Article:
Nuclear power

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Plea for Devonport's submarines to be recycled

Johnny O'Shea

BBC News Online

MPs are calling for the recycling of old Royal Navy nuclear submarines, including 13 currently tied up at Devonport.

Another seven are in long-term storage at Rosyth in Scotland.

Over the next 20 years another seven nuclear submarines are due to come out of service.

The oldest one in Devonport is HMS Valiant which is 54 years old, having been launched in 1963 at the height of the Cold War.


The Nuclear Decommissioning Agency is currently cleaning up 17 old nuclear sites and MPs are calling for the budget for the programme to be extended to include the legacy nuclear submarines.

Luke Pollard, MP for Plymouth Sutton and Devonport has joined two other MPs in writing to the prime minister, as well as the leaders of the Labour Party, the Scottish National Party and the Liberal Democrats.

Plymouth and Rosyth cannot be asked to store old nuclear submarines indefinitely. We need a proper funded plan and using the same principles as civil nuclear clean-up to safely, sustainably and securely recycle the out of service nuclear submarines would be a sound idea. I expect most people will be surprised to learn that every old nuclear submarine the Royal Navy ever has, we still have."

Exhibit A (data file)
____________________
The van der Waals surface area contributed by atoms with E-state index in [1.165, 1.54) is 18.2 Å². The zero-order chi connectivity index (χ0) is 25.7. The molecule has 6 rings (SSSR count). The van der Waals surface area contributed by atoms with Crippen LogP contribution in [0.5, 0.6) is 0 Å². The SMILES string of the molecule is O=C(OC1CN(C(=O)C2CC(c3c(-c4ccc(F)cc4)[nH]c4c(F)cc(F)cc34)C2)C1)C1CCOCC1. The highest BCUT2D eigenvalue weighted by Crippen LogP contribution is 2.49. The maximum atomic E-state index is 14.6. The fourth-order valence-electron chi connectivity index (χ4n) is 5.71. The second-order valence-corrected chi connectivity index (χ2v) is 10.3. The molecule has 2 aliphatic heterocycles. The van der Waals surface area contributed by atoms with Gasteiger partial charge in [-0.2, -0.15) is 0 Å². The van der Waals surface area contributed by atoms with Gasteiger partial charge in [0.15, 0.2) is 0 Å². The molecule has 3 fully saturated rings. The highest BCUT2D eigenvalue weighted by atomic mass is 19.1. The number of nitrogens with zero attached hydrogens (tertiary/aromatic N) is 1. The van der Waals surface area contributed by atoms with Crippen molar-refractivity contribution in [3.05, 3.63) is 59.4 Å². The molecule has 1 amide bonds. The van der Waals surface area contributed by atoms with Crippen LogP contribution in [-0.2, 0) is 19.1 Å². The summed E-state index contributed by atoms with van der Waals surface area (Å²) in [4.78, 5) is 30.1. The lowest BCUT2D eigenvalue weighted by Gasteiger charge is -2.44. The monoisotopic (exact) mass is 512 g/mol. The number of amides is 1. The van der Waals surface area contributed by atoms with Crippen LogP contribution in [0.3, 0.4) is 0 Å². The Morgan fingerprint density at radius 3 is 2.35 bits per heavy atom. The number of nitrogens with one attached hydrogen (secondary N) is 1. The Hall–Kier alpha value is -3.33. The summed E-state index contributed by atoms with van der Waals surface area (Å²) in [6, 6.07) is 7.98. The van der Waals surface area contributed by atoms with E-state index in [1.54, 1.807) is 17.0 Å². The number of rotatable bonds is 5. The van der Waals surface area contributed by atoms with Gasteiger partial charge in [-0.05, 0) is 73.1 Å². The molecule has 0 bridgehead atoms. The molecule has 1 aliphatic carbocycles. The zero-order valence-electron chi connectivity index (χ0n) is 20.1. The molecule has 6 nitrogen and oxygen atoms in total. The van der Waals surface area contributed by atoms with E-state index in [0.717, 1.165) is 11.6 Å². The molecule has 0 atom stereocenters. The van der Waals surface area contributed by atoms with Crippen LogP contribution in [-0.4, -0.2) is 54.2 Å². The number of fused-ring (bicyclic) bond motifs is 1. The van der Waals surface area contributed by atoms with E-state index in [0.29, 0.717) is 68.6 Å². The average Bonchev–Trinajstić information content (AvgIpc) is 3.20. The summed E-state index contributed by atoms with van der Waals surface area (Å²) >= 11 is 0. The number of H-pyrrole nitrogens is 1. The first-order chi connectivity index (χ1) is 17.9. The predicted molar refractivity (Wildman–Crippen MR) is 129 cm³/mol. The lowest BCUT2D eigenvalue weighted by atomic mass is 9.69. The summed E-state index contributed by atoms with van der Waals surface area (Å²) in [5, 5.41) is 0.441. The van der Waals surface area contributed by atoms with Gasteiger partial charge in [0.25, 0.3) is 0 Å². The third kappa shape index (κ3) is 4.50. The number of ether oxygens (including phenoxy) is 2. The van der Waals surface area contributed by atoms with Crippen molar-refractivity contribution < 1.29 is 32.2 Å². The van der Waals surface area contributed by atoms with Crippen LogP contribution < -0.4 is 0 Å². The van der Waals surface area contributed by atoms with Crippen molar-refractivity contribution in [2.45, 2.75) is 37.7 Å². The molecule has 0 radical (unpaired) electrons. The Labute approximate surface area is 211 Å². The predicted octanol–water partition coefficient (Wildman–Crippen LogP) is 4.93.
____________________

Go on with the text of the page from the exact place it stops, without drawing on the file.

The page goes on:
Luke PollardMP for Plymouth Sutton and Devonport

Ukrainian cows' milk still affected by Chernobyl

Parts of the Ukraine are still suffering the effects of radiation from the Chernobyl Nuclear Power Plant explosion in 1986, experts confirm.

Scientists from the University of Exeter and the Ukrainian Institute of Agricultural Radiology sampled cows' milk from farms and home in the Rivne region, about 125 miles (200km) from the former power plant.

Radioactive caesium levels higher than the official safety limit were found at eight of the 14 test areas, with the highest levels five times more than the adult limit and more than 12 times that for children.

Ukrainian cows

Dr Iryna Labunska from the University of Exeter said people are "routinely exposed" to radioactive material by consuming locally-produced food.

Chernobyl Power Plant

Many people in the area we studied keep cows for milk, and children are the main consumers of that milk. This situation should also act as a warning and a reminder of just how long the legacy of nuclear accidents can be.

Dr Iryna Labunska

The meltdown at the Soviet plant on 26 April 1986 was the worst nuclear disaster in history.